Georg Gerster. Lentils, USA, 1980


Georg Gerstner: land

Georg Gerster. Felder im Palouse, USA, 1979

Okay, done with the hand for now, the closest landscape we have.  Georg Gerster, German photographer, did a lot of aerials from helicopter and small planes from the 60s to 90s.  Beautiful photography, National Geographic stuff, very photogenic landscapes.  The one above, found in his photo gallery on his website, is a ploughed field in eastern Washington State, near Palouse, shot in 1979.  

Wonderfully graphic, one does have to ask why it is so.  Looked up the area around Palouse on Google Maps and found that on the western slope of the Rockies it is indeed highly topographic, contour ploughing raised to land art.

We have a call for articles out for issue 26: dirt.  Land is dirt, dirt grows crops, crops determine planting and harvesting with large machines these days, those machines make patterns and we find them often enchanting.  

Google Maps: Palouse Washington USA


palm print identification


a handful of drives

Polly Hill. Driving map of Santa Cruz, 1912

There is a nice write up of this hand map on Strange Maps.  It reminds me that there was a time when people got into cars and drove around, looking at things, usually on Sunday afternoons.  Let's go out for a drive!  Who today in their right mind would think this was a treat?  but it used to be.

Driving has become such a chore: too fast, too much road surface, too noisy, an A to B experience, preferrably without incident.  No time to look at scenery, no stopping for gas and finding a courteous attendant, in fact little courtesy on the road itself.  It is all such a struggle. 



Loha Pol, Mehrangarh Fort, Rajasthan

Not sure how sati could operate as a form of colonial resistance. Although sati was banned by the British in 1829, when in 1834 the maharaja of Rajasthan, Man Singh, died his 15 wives left their hand prints at the inner gate to the Mehrangarh Fort before they laid themselves on his funeral pyre.  Many would have been children, unfairly widowed at 10 years old, facing either sati or a solitary life dressed in white, dependent on charity, working as menials.

Roop Kanwar committed sati in 1987, a voluntary act that pointed out a serious clash of values between urban India and traditional village practice and lead to a trail where eleven people were charged with glorification of sati.  

It seems all of a part with purdah, the burkha, child marriage, honour killings– things incomprehensible to me, child of the late 20th century west that I am.  Feminist theory claims that empowerment comes from 'owning' such things, finding power in being scorned and reviled, viz the current furore around the slut walk.  In theory perhaps, but in practice, one needs to live several centuries to see the benefits.


telling stories

Women at the Ndebele Cultural Village, Loopspruit, Gauteng, South Africa 1999

I was looking for a picture of handprints used as decoration around the doorway of a mud brick house somewhere in Africa, stuccoed and painted by women.  Clear in my mind, can't find the image anywhere.  

On the way, found plenty of information on Ndebele house painting. This is a case of cultural coding that describes family values and histories passed down matrilineally (as the women did the house painting) that was completely opaque to the colonists.  It is like having great billboards for resistance movements in a covert language that is, in the meantime, very decorative and so considered harmless.   Also probably considered benign as it was smiling women doing it.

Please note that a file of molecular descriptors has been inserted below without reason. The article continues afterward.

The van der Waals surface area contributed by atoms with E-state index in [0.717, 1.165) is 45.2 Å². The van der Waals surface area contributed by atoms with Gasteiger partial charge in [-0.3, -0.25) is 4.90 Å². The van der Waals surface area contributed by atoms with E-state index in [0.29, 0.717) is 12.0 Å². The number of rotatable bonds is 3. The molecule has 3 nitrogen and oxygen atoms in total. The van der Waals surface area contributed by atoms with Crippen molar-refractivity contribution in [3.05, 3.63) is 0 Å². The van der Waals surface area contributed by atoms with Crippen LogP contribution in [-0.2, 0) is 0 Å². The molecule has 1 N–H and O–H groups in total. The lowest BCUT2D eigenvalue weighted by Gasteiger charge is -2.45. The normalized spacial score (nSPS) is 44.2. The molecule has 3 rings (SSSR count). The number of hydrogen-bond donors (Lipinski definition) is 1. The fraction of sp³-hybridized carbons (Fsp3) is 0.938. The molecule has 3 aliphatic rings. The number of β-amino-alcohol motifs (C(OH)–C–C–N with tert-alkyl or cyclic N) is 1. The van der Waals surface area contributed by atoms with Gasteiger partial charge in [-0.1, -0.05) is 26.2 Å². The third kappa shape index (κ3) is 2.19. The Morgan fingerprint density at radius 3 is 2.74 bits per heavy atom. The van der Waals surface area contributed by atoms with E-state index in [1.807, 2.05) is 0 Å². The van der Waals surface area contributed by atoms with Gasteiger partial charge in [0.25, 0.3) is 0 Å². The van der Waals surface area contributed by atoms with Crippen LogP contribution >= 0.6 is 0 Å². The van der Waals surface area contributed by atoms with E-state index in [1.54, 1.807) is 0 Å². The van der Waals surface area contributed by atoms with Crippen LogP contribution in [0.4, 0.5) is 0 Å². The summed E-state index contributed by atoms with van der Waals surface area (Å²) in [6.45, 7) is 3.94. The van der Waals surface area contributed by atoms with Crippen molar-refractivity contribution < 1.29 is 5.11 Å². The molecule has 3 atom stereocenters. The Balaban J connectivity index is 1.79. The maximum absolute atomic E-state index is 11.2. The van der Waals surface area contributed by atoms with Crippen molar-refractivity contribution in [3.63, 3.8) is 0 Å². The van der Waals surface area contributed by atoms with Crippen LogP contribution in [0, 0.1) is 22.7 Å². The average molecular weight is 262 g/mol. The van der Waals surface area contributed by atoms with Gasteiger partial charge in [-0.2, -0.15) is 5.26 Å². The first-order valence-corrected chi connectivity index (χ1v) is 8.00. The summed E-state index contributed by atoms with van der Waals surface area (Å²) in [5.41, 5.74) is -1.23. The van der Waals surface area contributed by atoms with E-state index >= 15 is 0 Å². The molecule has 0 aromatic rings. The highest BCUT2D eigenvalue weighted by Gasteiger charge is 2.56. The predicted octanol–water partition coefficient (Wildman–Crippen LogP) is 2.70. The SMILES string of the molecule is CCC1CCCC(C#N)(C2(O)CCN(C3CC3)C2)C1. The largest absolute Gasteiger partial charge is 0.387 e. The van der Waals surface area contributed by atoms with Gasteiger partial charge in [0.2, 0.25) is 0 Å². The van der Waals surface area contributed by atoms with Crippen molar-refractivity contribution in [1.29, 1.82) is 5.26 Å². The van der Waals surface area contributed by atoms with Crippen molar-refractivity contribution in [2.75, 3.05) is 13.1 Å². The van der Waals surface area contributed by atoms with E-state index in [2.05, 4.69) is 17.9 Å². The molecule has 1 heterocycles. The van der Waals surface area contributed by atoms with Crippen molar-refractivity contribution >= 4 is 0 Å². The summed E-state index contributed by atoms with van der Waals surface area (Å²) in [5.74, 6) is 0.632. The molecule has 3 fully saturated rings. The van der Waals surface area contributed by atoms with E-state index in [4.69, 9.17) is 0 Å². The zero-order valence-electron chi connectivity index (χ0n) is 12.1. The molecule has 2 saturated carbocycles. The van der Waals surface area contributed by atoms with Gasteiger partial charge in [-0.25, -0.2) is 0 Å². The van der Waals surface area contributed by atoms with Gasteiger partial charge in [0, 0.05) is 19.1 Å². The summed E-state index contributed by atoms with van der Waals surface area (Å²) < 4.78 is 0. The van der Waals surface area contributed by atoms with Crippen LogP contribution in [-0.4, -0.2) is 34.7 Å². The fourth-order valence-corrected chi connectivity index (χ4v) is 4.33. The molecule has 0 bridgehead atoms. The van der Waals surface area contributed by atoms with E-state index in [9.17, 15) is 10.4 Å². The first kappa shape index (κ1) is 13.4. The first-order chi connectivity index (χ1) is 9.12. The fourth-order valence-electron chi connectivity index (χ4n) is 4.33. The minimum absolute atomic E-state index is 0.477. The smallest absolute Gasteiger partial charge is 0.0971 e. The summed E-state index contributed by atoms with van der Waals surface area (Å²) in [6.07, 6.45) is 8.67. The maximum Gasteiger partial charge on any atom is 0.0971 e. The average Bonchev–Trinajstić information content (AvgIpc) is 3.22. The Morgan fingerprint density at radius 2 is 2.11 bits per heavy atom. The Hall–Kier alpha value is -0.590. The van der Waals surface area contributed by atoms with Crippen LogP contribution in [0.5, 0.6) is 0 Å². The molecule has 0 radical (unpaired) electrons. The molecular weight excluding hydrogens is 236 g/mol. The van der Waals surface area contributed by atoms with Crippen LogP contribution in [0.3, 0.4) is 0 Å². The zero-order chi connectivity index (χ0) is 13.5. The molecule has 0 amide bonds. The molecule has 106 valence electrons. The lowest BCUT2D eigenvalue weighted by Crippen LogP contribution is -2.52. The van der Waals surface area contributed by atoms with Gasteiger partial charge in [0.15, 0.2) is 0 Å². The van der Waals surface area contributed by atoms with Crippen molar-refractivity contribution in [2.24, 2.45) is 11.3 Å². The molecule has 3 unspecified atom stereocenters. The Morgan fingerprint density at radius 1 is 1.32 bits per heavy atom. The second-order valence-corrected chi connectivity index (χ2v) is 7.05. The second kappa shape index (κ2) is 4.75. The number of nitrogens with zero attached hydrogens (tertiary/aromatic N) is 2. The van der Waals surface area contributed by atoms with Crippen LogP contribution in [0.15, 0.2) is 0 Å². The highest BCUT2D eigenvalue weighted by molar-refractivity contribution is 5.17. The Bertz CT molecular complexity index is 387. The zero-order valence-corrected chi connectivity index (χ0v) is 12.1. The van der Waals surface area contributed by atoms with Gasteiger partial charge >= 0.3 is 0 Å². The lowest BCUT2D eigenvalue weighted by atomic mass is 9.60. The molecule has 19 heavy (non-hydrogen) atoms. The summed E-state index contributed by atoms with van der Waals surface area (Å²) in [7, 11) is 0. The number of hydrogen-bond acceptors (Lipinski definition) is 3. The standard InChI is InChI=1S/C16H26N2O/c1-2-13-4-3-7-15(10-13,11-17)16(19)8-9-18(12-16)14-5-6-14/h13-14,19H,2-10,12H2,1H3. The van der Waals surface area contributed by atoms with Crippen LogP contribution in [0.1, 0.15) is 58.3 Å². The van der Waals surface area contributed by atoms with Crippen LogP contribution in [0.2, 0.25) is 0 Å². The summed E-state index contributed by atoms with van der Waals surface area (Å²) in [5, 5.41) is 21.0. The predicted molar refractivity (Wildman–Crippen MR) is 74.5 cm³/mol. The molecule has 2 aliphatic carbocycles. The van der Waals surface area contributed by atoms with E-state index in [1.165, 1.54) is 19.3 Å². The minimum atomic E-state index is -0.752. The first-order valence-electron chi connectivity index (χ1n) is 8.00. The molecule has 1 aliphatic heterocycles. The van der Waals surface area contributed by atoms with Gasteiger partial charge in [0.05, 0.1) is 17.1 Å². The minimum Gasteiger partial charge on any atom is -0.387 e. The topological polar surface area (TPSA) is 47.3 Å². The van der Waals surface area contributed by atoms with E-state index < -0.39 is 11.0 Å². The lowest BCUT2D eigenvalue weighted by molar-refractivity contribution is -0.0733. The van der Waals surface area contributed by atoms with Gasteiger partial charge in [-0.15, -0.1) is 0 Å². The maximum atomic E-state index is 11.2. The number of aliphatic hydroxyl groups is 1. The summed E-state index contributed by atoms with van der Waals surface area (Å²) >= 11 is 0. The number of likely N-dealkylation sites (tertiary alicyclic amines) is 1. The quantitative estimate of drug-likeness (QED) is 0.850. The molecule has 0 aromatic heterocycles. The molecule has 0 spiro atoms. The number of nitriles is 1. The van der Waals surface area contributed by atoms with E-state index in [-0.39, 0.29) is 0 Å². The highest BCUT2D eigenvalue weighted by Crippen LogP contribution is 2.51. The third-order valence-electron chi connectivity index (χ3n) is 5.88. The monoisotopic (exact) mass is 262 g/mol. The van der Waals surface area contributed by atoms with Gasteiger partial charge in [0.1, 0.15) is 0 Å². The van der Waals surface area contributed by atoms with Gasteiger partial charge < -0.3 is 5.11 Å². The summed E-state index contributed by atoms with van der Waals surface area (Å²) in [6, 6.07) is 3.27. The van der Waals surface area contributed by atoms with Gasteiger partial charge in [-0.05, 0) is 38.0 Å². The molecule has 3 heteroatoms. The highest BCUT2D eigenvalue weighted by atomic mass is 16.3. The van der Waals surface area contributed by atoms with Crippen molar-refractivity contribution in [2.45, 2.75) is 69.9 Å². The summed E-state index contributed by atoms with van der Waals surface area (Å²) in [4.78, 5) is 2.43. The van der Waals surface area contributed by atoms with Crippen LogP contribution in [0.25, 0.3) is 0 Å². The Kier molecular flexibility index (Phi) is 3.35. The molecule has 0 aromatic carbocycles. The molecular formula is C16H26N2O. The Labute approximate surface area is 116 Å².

So many forms of cultural expression were banned in the colonial era if there was a hint of subversion to them or if they simply were not understood: the outlawing of the Salish potlach – something threatening about power and property there, the outlawing of sati – undue sacrifice of Hindu women to their husbands, outlawing of Blackfoot initiation dances – violent and frightening.  Many of these things go underground and reappear as entertainments, living on often as performances for tourists but still speaking, under the radar, to those who understand what they really mean.


hand prints

Bridal mehndi

The fingerprint, the handprint, somehow we feel they make us unique.  However, nothing is like the henna designs on hands, arms and feet found at a Muslim wedding.  I think the picture above is a traditional Pakistani design, a tradition that has exploded across cultures, subject to fashion trends, co-opted by all and sundry as a kind of temporary tattoo.  Arabic designs look to me more like Victorian lace fingerless mittens.  Modern fashions seem to tilt towards floral sprays scrolling away over the body. 

There are zillions of mehndi sites.  The one the picture comes from (above) gives us a look at the extreme decorativeness of Pakistani, Indian and Arabian wedding jewellery, saris and mehndi: ornate, elaborate, fanciful, arduous to produce, signs of great attention and no doubt wealth.

It is all about the hand, our interface with the world, the holder of our fortunes.  The good luck khamsa of Morroco, below, is at once a handprint, a mehndi hand and a hand held up to warn off misfortune.

Morrocan khamsa charm